The economy may have turned the corner, but the effects of the financial crisis are still being keenly felt in the public sector.
Cash-strapped organisations have been forced to find further savings and fleet budgets continue to be squeezed.
There is a mantra of ‘more for less’ and fleets are employing numerous measures to ensure their assets are working harder.
No stone is being left unturned as they face greater scrutiny from taxpayers wary of how their cash is being spent and a green agenda that demands they reduce their environmental impact.
Fleet decision-makers discussed what tactics they are employing at a Fleet News public sector roundtable, sponsored by Alphabet.
Cost cutting and cost control have been very relevant for fleets in the public sector. What have you been doing to address these issues?
Ian Jutson, national fleet services manager, Environment Agency: We started the process in 2010.
We looked at the utilisation of our commercial fleet and removed anything that wasn’t being fully utilised.
The first tranche saw us reduce the fleet by 200 vehicles and we continue to assess our vehicles on a monthly basis to look at the levels of utilisation.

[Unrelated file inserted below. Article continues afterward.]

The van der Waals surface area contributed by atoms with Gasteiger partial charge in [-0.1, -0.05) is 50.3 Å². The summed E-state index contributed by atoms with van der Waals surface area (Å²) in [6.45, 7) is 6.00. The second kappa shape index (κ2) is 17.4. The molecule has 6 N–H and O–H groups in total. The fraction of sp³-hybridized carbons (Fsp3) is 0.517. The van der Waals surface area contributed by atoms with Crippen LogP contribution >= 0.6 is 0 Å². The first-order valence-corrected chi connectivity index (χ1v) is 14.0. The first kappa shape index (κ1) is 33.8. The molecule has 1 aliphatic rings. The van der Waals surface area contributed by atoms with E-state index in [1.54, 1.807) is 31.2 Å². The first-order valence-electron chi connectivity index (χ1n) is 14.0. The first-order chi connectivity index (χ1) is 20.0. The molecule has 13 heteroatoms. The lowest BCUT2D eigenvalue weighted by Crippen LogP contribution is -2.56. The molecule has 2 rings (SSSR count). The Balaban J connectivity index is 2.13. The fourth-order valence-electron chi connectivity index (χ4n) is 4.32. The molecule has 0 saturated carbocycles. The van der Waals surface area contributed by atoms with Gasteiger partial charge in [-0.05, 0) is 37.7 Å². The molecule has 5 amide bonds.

Sarah Foreman, head of maintenance, University of Cambridge: It’s something we’ve done as well and we managed to get rid of 14 vehicles just from looking at usage.
Pete Spiller, team leader, Phoenix CMT, Ministry of Defence: You can have several different units with their vehicles parked next to each other on a base.
One can have five different vehicles not being used on a particular day and the one next door is renting five vehicles.
We’re using vehicle utilisation data provided by telematics to highlight issues like this and we’ve introduced a vehicle booking system to utilise this spare capacity.
What other measures are you employing to reduce costs?
Derek Thornton, fleet consultant, Post Office: At the Post Office, the real objective is to maintain costs. It has a fleet of 500 vehicles, which is having to be separated from the Royal Mail’s fleet of thousands.
There is a concern around the Post Office’s buying power now it is not part of a much larger fleet.
The first objective is to keep your costs contained.
However, we believe if it focuses on policy and supply chain it can still reduce costs.
From a policy perspective, that requires a particular focus on NIC costs, AFRs, replacement cycles and the grey fleet.
From a supply chain perspective, it’s about looking at what’s the best option in the marketplace.